The changes to the dome code have resulted in a large increase in the amount of communication with the dome, and also have changed the communication from happening in a single thread, to requests coming in from multiple threads. The existing dome control code is thread safe, however the increase in communication appears to now be overwhelming the dome controller; this problem has necessitated a change in the way in which we communicate with the dome. The alterations to the dome control code have required numerous changes throughout the system. Testing and refining of this code has required frequent restarts of the controlserver software. In some circumstances the restart of the controlserver software resets the cool count of the system to zero, this effectively takes the Galaxy camera off-line as it waits to cool again. Whilst this is frustrating, the system does continue to image on the Constellation and Cluster cameras, minimising the amount of lost observing time. I have talked with Chris and believe that we now have a way to indicate on the website when new code development is happening.

Mount pointing errors
We have recently started to have pointing errors with the mount. We are still working to understand the cause of these errors. The system is designed to reject images which have a pointing error in excess of certain predetermined values. Whilst we continue to work on this problem a larger than normal number of the images taken on Galaxy camera will be rejected and discarded by the system. These rejected images are shown in the RTD feed, but their imaging is not recorded in the list of work undertaken in the last night's jobs page; this often makes it looks like the system hasn't done much work in a night.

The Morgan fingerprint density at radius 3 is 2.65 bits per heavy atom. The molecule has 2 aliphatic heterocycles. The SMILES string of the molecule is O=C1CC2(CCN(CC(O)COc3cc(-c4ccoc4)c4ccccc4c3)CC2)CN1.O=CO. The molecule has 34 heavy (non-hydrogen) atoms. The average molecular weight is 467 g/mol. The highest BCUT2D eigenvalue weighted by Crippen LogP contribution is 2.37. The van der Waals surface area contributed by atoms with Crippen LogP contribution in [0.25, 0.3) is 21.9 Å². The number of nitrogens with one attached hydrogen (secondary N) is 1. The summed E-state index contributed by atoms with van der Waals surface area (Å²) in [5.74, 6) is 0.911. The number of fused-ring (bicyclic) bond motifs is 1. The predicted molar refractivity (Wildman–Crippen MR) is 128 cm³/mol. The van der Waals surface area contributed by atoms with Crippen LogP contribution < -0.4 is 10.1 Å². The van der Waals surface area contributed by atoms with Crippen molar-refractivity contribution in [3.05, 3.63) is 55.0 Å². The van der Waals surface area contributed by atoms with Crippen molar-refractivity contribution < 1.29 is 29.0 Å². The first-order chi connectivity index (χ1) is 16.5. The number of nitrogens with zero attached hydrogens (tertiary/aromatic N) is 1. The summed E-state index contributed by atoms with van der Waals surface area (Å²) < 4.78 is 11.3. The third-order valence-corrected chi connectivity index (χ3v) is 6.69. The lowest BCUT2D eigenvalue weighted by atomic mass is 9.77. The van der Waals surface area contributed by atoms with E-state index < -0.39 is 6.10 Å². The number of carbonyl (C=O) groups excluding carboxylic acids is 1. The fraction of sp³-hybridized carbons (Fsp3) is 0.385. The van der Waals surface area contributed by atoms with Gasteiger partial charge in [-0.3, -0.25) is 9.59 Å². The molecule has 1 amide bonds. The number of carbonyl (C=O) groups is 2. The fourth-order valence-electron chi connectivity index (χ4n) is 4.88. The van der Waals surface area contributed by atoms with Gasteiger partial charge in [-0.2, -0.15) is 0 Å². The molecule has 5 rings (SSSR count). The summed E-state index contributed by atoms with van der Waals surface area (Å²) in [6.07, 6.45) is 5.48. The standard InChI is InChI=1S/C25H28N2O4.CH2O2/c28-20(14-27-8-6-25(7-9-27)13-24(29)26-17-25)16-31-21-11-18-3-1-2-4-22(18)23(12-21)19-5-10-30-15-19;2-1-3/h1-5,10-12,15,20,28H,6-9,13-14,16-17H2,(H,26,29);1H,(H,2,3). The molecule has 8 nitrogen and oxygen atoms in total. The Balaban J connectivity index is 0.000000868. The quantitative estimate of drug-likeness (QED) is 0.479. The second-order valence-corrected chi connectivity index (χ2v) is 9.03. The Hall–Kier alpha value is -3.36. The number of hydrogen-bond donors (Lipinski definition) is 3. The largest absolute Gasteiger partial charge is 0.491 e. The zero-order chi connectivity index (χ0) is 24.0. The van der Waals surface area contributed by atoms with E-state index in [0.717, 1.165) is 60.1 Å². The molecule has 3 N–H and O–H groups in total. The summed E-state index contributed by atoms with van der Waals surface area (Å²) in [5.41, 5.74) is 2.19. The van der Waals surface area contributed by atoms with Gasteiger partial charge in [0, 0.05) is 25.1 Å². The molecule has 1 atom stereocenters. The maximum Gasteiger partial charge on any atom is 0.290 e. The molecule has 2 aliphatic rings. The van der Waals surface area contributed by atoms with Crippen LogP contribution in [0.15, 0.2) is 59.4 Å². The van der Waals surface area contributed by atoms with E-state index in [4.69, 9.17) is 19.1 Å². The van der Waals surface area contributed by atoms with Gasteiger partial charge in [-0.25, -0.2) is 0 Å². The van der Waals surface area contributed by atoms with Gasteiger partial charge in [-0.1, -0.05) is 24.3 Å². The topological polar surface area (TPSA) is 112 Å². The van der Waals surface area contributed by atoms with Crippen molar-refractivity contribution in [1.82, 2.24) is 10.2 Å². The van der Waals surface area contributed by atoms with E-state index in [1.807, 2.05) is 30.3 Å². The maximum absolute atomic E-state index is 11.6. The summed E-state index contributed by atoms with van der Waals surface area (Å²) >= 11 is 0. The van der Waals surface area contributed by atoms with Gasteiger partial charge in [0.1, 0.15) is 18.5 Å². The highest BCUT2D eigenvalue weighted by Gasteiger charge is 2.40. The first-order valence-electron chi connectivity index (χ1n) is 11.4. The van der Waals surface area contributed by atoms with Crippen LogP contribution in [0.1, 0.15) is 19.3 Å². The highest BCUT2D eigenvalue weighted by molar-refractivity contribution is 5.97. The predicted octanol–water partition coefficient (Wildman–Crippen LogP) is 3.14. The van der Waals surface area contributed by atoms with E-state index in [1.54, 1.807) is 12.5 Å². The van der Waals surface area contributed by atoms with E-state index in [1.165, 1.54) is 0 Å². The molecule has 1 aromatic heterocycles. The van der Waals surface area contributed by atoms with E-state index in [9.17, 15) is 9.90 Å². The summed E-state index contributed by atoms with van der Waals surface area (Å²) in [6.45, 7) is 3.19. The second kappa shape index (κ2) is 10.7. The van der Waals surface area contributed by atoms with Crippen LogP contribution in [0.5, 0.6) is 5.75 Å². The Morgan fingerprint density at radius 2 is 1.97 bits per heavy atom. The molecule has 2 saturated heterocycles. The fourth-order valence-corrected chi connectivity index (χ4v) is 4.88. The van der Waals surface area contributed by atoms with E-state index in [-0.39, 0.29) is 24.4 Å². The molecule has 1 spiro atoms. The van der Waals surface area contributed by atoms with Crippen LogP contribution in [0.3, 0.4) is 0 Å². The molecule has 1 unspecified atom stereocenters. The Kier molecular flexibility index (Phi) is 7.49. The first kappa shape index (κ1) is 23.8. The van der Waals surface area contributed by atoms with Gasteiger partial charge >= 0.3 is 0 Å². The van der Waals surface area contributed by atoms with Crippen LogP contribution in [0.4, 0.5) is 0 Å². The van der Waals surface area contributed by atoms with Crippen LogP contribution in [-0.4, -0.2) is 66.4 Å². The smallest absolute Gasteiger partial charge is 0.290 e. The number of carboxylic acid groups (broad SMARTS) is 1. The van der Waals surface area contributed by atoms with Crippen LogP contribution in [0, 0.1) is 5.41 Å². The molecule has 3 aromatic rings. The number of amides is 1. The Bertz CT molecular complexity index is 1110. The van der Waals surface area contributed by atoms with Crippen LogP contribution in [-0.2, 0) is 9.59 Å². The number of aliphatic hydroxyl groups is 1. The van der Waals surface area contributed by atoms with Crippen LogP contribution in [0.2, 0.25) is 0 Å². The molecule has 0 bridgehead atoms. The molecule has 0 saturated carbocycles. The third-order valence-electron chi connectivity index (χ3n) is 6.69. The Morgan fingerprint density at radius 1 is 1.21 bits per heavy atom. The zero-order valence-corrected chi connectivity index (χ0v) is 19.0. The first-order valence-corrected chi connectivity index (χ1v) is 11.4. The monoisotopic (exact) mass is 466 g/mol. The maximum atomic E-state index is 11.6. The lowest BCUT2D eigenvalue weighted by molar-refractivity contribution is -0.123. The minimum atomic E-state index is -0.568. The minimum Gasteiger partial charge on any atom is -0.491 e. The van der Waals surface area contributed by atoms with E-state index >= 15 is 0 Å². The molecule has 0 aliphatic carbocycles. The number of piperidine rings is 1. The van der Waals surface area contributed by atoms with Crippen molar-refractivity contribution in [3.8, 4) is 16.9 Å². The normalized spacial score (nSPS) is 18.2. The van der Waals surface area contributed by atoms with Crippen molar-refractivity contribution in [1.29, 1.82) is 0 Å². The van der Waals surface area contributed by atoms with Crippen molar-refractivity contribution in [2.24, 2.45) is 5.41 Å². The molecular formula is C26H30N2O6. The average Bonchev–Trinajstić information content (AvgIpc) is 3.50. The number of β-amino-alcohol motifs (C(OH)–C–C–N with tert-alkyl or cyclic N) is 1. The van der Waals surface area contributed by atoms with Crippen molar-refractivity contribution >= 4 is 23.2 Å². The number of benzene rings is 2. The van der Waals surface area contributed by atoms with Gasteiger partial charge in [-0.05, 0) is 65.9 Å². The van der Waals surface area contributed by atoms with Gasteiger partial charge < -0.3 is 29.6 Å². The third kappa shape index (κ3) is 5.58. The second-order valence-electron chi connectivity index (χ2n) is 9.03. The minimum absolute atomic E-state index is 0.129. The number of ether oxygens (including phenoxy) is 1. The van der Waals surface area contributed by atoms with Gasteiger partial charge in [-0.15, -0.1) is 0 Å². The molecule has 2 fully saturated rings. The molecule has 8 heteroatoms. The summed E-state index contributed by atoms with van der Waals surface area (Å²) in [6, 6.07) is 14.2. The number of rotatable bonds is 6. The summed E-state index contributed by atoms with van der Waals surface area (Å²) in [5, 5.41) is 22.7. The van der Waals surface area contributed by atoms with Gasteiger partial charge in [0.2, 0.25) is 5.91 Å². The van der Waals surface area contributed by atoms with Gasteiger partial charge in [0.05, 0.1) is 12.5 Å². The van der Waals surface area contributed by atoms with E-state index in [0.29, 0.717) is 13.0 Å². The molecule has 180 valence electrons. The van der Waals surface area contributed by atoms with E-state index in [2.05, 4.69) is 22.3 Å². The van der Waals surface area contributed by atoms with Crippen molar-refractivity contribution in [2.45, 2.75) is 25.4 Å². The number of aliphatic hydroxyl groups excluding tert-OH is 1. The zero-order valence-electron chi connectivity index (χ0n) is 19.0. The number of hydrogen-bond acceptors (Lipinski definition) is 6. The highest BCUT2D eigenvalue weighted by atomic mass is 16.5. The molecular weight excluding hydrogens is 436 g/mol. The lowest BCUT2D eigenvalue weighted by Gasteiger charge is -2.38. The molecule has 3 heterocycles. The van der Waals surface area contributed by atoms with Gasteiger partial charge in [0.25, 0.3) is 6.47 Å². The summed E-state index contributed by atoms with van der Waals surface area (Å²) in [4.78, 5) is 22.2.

We have not reached the end of the dome code development cycle, or resolved the mount pointing errors yet. As we move forward with the work we hope to keep you all a bit better informed about what is going on.



Ed

Fun with Domes (PART 4)

posted by Ed on 24 April 2014

The dome pointing algorithm has so far been improved a good amount but there are still some things that can be done; things that require much more than merely tweaking some parameters.
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Ed

Fun with Domes (PART 3)

posted by Ed on 24 April 2014

This is where I start delving deeper into the mathematics behind the dome control algorithms. After all this it was a good week before I stopped having dreams about spherical polar coordinate transforms.
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Ed

Fun with Domes (PART 2)

posted by Ed on 23 April 2014

In my last blog post I talked about how I had started to investigate the positioning of the dome and I had found some areas of the sky where the galaxy camera was being obscured by the top of the dome.
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Ed

Fun with Domes (PART 1)

posted by Ed on 10 April 2014

Over the last week or so I have been doing some investigating into the algorithms that control the positioning of the dome throughout the night. It has been a long journey full of pitfalls and surprises but it might be leading to better dome positioning from now on.
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Chris

Fixed problem with job synchronisation

posted by Chris on 28 March 2014

If you have submitted any jobs over the last few days you might have noticed that some were getting stuck with a status of "New, allocated".